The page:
Latest update from Stephen Temperley, our Species Protection Coordinator, overseeing hen harrier monitoring and nest protection efforts in Northumberland this year.
Across Northumberland these last couple of days, the clement weather has been very welcome indeed – for the farmers, for the muirburners, for the Northumberland National Park Wardens, for all nature-lovers who like to get out there but, with regard to the project, most of all for my volunteers, for myself and of course for the birds themselves. What a joy to be able to see for miles, to bask in a relatively warm sun and to be able to describe the movement of the air as a zephyr or a breeze rather than a wind that cuts right through you.
Don’t get me wrong – cold has not been a substantial problem at all this winter or spring. It’s the lack of visibility that has proven so frustrating. Certainly from the end of March to the middle of last week we had a cold east wind prevailing that brought in a harr (a wet fog with mizzle, drizzle, rain, you name it) and cut down visibility consistently to 50-200 m over the higher moorland where our monitoring has to be concentrated. Accordingly, under such circumstances, any hen harrier sightings had to owe a great deal to serendipity.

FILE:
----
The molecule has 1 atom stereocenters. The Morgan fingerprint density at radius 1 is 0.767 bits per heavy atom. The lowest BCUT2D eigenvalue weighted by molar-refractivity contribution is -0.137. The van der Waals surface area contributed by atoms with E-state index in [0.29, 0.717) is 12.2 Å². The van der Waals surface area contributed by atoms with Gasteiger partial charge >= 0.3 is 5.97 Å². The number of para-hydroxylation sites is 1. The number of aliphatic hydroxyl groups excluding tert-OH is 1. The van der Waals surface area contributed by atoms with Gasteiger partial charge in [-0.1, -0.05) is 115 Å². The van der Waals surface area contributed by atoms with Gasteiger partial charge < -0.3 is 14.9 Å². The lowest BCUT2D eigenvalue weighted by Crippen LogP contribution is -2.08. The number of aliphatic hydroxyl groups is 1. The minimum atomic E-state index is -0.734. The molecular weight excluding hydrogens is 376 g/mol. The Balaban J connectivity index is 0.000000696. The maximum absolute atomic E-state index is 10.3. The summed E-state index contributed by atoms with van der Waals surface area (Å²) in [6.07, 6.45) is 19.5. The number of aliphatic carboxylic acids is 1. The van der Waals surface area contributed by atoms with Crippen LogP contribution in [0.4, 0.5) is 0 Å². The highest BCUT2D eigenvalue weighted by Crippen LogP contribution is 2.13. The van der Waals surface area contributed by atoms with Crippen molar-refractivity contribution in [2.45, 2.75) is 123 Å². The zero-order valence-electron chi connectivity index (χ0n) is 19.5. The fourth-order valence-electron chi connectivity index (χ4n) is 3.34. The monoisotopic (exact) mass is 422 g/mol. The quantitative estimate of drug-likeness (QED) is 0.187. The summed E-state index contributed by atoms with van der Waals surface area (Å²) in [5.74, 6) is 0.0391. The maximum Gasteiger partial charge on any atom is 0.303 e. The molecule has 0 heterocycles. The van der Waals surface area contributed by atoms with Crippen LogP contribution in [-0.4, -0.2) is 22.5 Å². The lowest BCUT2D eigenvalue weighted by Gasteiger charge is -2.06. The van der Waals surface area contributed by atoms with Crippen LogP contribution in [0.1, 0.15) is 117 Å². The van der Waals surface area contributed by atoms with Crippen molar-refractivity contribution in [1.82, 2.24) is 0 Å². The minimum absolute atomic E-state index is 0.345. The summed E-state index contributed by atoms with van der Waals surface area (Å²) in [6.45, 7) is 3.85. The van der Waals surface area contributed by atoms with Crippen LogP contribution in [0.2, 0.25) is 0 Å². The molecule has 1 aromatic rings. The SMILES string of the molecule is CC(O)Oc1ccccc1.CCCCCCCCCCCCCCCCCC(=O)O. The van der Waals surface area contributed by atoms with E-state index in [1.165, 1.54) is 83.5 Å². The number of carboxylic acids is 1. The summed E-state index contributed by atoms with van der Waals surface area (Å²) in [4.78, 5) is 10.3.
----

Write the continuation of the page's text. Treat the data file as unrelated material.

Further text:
Nevertheless, over the two weeks or so of crummy visibility, my inestimable team of volunteers and me together managed to establish a minimum of two adult females and two adult males in residence across the county, although one each of those females and males seem to have remained more attached to their wintering habitats, rather than moseying along to the potential breeding areas.
Male hen harrier silhouetted against the sky. (c) Amy Challis, 2008
Now at least I can tell you that the potential is such we have great cause for optimism. At least one adult female and one adult male are showing more than a passing interest in the most historic, and therefore the most likely, breeding areas. The muirburn deadline for upland keepers has now passed (as of the 15th of April) so, hopefully, potential disturbance is now at a minimum. Meadow pipits, skylarks, lapwings, curlews, golden plovers, red grouse, etc – all are back on their breeding grounds, all are calling, displaying and breeding, and it provides a wonderful, rewarding background to monitoring. Now if only the male and female harriers could meet and get it on, their hormonal instincts would take over and we will be in business. Let’s hope my next blog bears this out……